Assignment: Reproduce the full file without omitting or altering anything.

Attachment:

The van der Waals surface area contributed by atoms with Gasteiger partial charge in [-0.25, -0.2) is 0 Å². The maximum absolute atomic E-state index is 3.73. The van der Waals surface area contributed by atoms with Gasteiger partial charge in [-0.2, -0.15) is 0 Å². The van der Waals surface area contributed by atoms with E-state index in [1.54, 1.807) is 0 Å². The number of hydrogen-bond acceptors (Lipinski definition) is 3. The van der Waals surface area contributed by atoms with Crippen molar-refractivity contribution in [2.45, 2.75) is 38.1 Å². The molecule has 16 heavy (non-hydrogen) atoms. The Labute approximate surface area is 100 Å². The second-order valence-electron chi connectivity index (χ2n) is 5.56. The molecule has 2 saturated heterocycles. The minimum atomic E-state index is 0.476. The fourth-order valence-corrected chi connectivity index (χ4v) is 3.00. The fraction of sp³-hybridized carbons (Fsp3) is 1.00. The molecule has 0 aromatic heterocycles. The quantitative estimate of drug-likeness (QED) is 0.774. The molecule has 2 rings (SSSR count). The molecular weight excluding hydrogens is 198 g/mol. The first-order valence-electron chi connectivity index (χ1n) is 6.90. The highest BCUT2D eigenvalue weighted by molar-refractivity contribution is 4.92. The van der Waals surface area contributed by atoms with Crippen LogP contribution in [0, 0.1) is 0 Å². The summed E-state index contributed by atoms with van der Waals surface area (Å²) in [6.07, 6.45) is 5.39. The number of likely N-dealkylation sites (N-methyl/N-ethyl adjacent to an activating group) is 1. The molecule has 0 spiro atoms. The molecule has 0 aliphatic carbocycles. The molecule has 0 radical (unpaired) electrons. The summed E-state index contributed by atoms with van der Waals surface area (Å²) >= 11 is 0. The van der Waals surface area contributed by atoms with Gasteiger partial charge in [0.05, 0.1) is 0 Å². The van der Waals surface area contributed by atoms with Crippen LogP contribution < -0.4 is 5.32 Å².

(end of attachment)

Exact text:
The van der Waals surface area contributed by atoms with Gasteiger partial charge in [-0.25, -0.2) is 0 Å². The maximum absolute atomic E-state index is 3.73. The van der Waals surface area contributed by atoms with Gasteiger partial charge in [-0.2, -0.15) is 0 Å². The van der Waals surface area contributed by atoms with E-state index in [1.54, 1.807) is 0 Å². The number of hydrogen-bond acceptors (Lipinski definition) is 3. The van der Waals surface area contributed by atoms with Crippen molar-refractivity contribution in [2.45, 2.75) is 38.1 Å². The molecule has 16 heavy (non-hydrogen) atoms. The Labute approximate surface area is 100 Å². The second-order valence-electron chi connectivity index (χ2n) is 5.56. The molecule has 2 saturated heterocycles. The minimum atomic E-state index is 0.476. The fourth-order valence-corrected chi connectivity index (χ4v) is 3.00. The fraction of sp³-hybridized carbons (Fsp3) is 1.00. The molecule has 0 aromatic heterocycles. The quantitative estimate of drug-likeness (QED) is 0.774. The molecule has 2 rings (SSSR count). The molecular weight excluding hydrogens is 198 g/mol. The first-order valence-electron chi connectivity index (χ1n) is 6.90. The highest BCUT2D eigenvalue weighted by molar-refractivity contribution is 4.92. The van der Waals surface area contributed by atoms with Crippen LogP contribution in [0, 0.1) is 0 Å². The summed E-state index contributed by atoms with van der Waals surface area (Å²) in [6.07, 6.45) is 5.39. The number of likely N-dealkylation sites (N-methyl/N-ethyl adjacent to an activating group) is 1. The molecule has 0 spiro atoms. The molecule has 0 aliphatic carbocycles. The molecule has 0 radical (unpaired) electrons. The summed E-state index contributed by atoms with van der Waals surface area (Å²) >= 11 is 0. The van der Waals surface area contributed by atoms with Gasteiger partial charge in [0.05, 0.1) is 0 Å². The van der Waals surface area contributed by atoms with Crippen LogP contribution < -0.4 is 5.32 Å².